The New “Three Questions”

Scrum gave us the Three Questions to help structure discussion at daily standup. These questions provide some idea of micro-goal setting and accountability for each team member and can be a healthy practice:

  • What have you completed since the last meeting?
  • What do you plan to complete by the next meeting?
  • What is getting in your way?

For teams who are increasingly focusing on optimizing flow or teams who have simply fallen into a pattern of rote repetition and are in need of a fresh approach, I offer what you might call “the new three questions,” inspired by Mike Burrows in his book Kanban from the Inside:

  • How can we improve flow today?
  • What is blocked and why?
  • Where are bottlenecks forming?

A colleague observed that those questions sound like a mini retrospective, which is not a bad analogy insofar as they are about improvement, though perhaps not as backward facing; they focus on the present and near-future reality. They’re about making a plan to improve flow, with the scope being merely a day. I like the questions because they orient the team toward the work, rather than the worker. For teams that already follow the practice of making work visible, the new three questions are a natural complement to “walking the wall.” Furthermore, the answers to these questions over time can inform the conversation at operations review and risk review, helping the team analyze their work-in-progress limits and blocker clusters.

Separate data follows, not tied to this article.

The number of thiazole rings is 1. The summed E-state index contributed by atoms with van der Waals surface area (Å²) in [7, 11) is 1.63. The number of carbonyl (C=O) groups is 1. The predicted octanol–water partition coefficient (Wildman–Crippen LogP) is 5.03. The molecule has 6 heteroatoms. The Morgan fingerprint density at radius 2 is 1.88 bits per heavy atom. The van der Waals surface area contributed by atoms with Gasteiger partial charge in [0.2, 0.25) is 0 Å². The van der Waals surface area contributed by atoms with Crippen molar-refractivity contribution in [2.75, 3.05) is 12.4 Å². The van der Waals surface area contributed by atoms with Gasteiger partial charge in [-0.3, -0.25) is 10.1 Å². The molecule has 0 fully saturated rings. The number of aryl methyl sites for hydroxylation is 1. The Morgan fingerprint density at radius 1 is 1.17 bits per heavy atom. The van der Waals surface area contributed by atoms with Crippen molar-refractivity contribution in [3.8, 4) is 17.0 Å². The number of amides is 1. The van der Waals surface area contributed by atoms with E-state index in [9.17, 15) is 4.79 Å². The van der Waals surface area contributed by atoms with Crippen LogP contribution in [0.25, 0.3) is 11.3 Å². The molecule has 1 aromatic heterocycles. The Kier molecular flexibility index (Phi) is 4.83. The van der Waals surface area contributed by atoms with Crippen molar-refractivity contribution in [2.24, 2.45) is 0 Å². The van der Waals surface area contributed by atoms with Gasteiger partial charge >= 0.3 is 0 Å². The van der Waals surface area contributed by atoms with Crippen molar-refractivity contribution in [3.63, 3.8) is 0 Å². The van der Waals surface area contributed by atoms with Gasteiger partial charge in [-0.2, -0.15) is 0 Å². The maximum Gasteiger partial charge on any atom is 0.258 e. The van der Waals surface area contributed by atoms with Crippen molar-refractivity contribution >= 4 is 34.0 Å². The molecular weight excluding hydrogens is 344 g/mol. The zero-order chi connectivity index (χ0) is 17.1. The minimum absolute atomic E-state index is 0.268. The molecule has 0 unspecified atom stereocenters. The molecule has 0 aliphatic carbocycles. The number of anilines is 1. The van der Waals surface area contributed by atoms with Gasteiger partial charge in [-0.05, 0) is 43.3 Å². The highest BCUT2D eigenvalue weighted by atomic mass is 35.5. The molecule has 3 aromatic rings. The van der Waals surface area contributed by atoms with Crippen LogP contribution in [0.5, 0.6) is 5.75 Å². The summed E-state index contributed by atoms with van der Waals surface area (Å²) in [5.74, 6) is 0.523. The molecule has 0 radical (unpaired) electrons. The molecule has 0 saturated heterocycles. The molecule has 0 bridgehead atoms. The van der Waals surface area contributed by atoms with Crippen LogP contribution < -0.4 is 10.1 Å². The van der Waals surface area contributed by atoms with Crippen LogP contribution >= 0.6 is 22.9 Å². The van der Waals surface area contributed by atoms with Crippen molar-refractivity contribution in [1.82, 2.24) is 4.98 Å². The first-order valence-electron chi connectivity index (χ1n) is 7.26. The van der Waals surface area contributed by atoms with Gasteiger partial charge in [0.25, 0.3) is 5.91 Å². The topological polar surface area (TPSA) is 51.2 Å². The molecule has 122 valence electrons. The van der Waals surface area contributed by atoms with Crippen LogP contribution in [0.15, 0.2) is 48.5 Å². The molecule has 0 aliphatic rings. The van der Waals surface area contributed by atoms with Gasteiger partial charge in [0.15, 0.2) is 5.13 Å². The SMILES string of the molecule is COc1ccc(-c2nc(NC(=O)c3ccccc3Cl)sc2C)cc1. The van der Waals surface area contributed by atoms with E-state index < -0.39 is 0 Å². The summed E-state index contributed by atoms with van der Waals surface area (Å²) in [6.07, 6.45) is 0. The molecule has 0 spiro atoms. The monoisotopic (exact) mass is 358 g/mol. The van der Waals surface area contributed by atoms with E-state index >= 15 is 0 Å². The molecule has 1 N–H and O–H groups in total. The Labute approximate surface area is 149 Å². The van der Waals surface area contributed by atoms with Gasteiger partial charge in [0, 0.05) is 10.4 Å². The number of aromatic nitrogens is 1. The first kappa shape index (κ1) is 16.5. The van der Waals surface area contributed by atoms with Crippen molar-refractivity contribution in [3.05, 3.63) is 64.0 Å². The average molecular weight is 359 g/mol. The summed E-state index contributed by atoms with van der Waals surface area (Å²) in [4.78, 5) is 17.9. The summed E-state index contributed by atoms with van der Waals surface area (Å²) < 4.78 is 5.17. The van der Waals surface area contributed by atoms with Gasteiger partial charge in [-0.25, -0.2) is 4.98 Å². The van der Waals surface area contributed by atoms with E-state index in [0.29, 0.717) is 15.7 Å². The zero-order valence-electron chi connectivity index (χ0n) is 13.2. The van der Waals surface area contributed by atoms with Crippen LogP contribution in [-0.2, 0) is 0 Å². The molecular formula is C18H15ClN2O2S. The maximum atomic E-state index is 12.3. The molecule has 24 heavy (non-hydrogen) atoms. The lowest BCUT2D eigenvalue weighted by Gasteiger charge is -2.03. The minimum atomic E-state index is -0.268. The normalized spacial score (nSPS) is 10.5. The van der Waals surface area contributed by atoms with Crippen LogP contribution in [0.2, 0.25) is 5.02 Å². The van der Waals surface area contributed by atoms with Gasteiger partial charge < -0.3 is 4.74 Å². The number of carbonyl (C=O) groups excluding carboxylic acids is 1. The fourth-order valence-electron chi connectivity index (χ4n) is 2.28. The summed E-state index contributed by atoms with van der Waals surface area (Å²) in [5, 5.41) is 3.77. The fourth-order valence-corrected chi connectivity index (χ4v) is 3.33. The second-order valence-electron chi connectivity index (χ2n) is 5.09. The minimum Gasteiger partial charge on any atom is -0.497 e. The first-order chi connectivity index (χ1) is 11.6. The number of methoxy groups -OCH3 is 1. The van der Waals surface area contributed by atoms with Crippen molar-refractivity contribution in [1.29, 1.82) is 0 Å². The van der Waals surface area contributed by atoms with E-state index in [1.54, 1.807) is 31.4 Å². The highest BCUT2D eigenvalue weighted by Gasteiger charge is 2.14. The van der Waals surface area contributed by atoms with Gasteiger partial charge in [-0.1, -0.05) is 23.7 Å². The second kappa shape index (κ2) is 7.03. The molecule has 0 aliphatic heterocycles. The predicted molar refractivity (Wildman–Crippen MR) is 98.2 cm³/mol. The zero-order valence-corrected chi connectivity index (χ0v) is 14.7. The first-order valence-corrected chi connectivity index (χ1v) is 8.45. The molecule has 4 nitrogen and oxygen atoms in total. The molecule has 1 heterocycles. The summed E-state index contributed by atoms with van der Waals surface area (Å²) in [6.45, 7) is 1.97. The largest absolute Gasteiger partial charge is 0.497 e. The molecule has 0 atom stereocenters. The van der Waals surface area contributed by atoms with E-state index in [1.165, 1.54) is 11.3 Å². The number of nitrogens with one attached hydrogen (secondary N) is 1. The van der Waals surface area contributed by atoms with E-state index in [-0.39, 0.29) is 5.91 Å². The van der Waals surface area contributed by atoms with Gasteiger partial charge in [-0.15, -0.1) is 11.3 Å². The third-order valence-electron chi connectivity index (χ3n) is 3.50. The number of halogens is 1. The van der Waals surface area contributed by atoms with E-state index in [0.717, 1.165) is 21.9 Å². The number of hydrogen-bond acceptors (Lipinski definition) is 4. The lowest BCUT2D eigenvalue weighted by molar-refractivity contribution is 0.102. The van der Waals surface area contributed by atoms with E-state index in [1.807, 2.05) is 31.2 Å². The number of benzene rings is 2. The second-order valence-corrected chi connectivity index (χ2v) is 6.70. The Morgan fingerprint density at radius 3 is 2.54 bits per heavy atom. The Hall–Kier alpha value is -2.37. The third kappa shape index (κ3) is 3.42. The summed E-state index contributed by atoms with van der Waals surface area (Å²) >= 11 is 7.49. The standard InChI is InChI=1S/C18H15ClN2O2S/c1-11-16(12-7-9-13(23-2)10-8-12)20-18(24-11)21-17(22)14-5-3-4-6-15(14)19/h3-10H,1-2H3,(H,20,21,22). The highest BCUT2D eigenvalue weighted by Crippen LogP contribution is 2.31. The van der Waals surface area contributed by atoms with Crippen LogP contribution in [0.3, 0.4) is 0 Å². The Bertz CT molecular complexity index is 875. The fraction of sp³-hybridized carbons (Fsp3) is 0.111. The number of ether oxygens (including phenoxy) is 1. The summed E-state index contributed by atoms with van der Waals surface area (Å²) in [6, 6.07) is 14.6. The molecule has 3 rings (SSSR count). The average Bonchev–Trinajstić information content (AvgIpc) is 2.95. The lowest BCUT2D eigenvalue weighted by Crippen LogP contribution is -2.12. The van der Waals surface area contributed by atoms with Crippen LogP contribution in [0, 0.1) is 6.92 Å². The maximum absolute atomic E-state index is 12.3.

Like any practice, without attention to the “why” and context, they can lead to to mindless repetition. But if flow is important to you — and it should be — “the new three questions” can help you improve it with a simple twist on an old reliable pattern.

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